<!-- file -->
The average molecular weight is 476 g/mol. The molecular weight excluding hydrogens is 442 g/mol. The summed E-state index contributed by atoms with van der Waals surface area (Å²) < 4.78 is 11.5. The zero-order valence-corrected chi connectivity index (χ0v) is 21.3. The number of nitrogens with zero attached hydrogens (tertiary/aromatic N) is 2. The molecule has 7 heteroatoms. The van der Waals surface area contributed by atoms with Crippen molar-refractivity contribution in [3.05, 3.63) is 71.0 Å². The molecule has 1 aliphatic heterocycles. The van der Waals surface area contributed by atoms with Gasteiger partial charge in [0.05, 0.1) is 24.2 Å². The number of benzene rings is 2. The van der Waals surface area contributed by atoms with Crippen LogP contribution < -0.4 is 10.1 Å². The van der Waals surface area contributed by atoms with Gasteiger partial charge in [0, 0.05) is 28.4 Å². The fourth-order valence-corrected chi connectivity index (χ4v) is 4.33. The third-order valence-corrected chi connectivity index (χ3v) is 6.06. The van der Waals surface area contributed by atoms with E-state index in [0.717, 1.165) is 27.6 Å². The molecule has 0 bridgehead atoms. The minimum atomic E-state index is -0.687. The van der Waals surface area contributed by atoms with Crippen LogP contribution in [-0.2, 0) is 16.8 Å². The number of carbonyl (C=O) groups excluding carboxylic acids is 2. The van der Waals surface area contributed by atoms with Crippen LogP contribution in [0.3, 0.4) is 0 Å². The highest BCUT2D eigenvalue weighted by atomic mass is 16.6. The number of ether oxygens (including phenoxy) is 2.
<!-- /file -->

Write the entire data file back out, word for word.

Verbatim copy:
The average molecular weight is 476 g/mol. The molecular weight excluding hydrogens is 442 g/mol. The summed E-state index contributed by atoms with van der Waals surface area (Å²) < 4.78 is 11.5. The zero-order valence-corrected chi connectivity index (χ0v) is 21.3. The number of nitrogens with zero attached hydrogens (tertiary/aromatic N) is 2. The molecule has 7 heteroatoms. The van der Waals surface area contributed by atoms with Crippen molar-refractivity contribution in [3.05, 3.63) is 71.0 Å². The molecule has 1 aliphatic heterocycles. The van der Waals surface area contributed by atoms with Gasteiger partial charge in [0.05, 0.1) is 24.2 Å². The number of benzene rings is 2. The van der Waals surface area contributed by atoms with Crippen LogP contribution < -0.4 is 10.1 Å². The van der Waals surface area contributed by atoms with Gasteiger partial charge in [0, 0.05) is 28.4 Å². The fourth-order valence-corrected chi connectivity index (χ4v) is 4.33. The third-order valence-corrected chi connectivity index (χ3v) is 6.06. The van der Waals surface area contributed by atoms with E-state index in [0.717, 1.165) is 27.6 Å². The molecule has 0 bridgehead atoms. The minimum atomic E-state index is -0.687. The van der Waals surface area contributed by atoms with Crippen LogP contribution in [-0.2, 0) is 16.8 Å². The number of carbonyl (C=O) groups excluding carboxylic acids is 2. The van der Waals surface area contributed by atoms with Crippen LogP contribution in [0.3, 0.4) is 0 Å². The highest BCUT2D eigenvalue weighted by atomic mass is 16.6. The number of ether oxygens (including phenoxy) is 2.